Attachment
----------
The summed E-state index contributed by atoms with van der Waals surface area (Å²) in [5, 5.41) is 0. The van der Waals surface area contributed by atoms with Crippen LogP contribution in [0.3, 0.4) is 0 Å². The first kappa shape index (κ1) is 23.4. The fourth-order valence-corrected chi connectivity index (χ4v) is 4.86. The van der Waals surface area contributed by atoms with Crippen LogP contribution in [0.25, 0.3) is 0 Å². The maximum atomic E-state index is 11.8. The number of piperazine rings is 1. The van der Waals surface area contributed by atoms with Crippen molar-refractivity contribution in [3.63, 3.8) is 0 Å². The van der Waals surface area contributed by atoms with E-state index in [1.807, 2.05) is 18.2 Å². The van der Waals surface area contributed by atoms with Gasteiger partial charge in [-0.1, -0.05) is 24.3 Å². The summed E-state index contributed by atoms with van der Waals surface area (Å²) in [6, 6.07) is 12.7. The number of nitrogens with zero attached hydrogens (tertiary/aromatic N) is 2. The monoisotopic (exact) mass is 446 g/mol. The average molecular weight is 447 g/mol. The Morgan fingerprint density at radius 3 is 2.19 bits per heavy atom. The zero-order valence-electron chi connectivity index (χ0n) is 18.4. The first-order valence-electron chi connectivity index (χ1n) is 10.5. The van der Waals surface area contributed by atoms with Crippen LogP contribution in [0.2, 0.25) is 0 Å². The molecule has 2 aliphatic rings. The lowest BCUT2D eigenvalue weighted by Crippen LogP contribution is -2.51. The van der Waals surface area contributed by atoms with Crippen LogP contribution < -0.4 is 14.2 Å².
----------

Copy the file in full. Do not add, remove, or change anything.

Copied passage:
The summed E-state index contributed by atoms with van der Waals surface area (Å²) in [5, 5.41) is 0. The van der Waals surface area contributed by atoms with Crippen LogP contribution in [0.3, 0.4) is 0 Å². The first kappa shape index (κ1) is 23.4. The fourth-order valence-corrected chi connectivity index (χ4v) is 4.86. The van der Waals surface area contributed by atoms with Crippen LogP contribution in [0.25, 0.3) is 0 Å². The maximum atomic E-state index is 11.8. The number of piperazine rings is 1. The van der Waals surface area contributed by atoms with Crippen molar-refractivity contribution in [3.63, 3.8) is 0 Å². The van der Waals surface area contributed by atoms with E-state index in [1.807, 2.05) is 18.2 Å². The van der Waals surface area contributed by atoms with Gasteiger partial charge in [-0.1, -0.05) is 24.3 Å². The summed E-state index contributed by atoms with van der Waals surface area (Å²) in [6, 6.07) is 12.7. The number of nitrogens with zero attached hydrogens (tertiary/aromatic N) is 2. The monoisotopic (exact) mass is 446 g/mol. The average molecular weight is 447 g/mol. The Morgan fingerprint density at radius 3 is 2.19 bits per heavy atom. The zero-order valence-electron chi connectivity index (χ0n) is 18.4. The first-order valence-electron chi connectivity index (χ1n) is 10.5. The van der Waals surface area contributed by atoms with Crippen LogP contribution in [0.2, 0.25) is 0 Å². The molecule has 2 aliphatic rings. The lowest BCUT2D eigenvalue weighted by Crippen LogP contribution is -2.51. The van der Waals surface area contributed by atoms with Crippen LogP contribution < -0.4 is 14.2 Å².